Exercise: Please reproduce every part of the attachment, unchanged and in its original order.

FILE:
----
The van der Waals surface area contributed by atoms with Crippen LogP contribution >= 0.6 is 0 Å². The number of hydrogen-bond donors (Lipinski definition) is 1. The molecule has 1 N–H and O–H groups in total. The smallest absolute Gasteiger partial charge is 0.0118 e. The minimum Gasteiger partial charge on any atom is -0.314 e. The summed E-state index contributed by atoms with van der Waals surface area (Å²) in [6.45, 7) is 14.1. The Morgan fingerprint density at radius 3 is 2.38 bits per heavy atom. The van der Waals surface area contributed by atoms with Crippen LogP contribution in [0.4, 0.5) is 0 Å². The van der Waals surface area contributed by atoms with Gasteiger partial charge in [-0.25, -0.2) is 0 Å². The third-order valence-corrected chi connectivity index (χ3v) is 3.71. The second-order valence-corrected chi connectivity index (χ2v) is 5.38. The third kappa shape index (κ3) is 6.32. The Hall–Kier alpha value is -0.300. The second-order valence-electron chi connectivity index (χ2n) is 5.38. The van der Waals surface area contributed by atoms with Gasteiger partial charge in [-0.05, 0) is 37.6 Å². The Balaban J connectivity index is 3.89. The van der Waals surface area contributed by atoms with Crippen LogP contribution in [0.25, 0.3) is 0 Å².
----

The van der Waals surface area contributed by atoms with Crippen LogP contribution >= 0.6 is 0 Å². The number of hydrogen-bond donors (Lipinski definition) is 1. The molecule has 1 N–H and O–H groups in total. The smallest absolute Gasteiger partial charge is 0.0118 e. The minimum Gasteiger partial charge on any atom is -0.314 e. The summed E-state index contributed by atoms with van der Waals surface area (Å²) in [6.45, 7) is 14.1. The Morgan fingerprint density at radius 3 is 2.38 bits per heavy atom. The van der Waals surface area contributed by atoms with Crippen LogP contribution in [0.4, 0.5) is 0 Å². The van der Waals surface area contributed by atoms with Gasteiger partial charge in [-0.25, -0.2) is 0 Å². The third-order valence-corrected chi connectivity index (χ3v) is 3.71. The second-order valence-corrected chi connectivity index (χ2v) is 5.38. The third kappa shape index (κ3) is 6.32. The Hall–Kier alpha value is -0.300. The second-order valence-electron chi connectivity index (χ2n) is 5.38. The van der Waals surface area contributed by atoms with Gasteiger partial charge in [-0.05, 0) is 37.6 Å². The Balaban J connectivity index is 3.89. The van der Waals surface area contributed by atoms with Crippen LogP contribution in [0.25, 0.3) is 0 Å².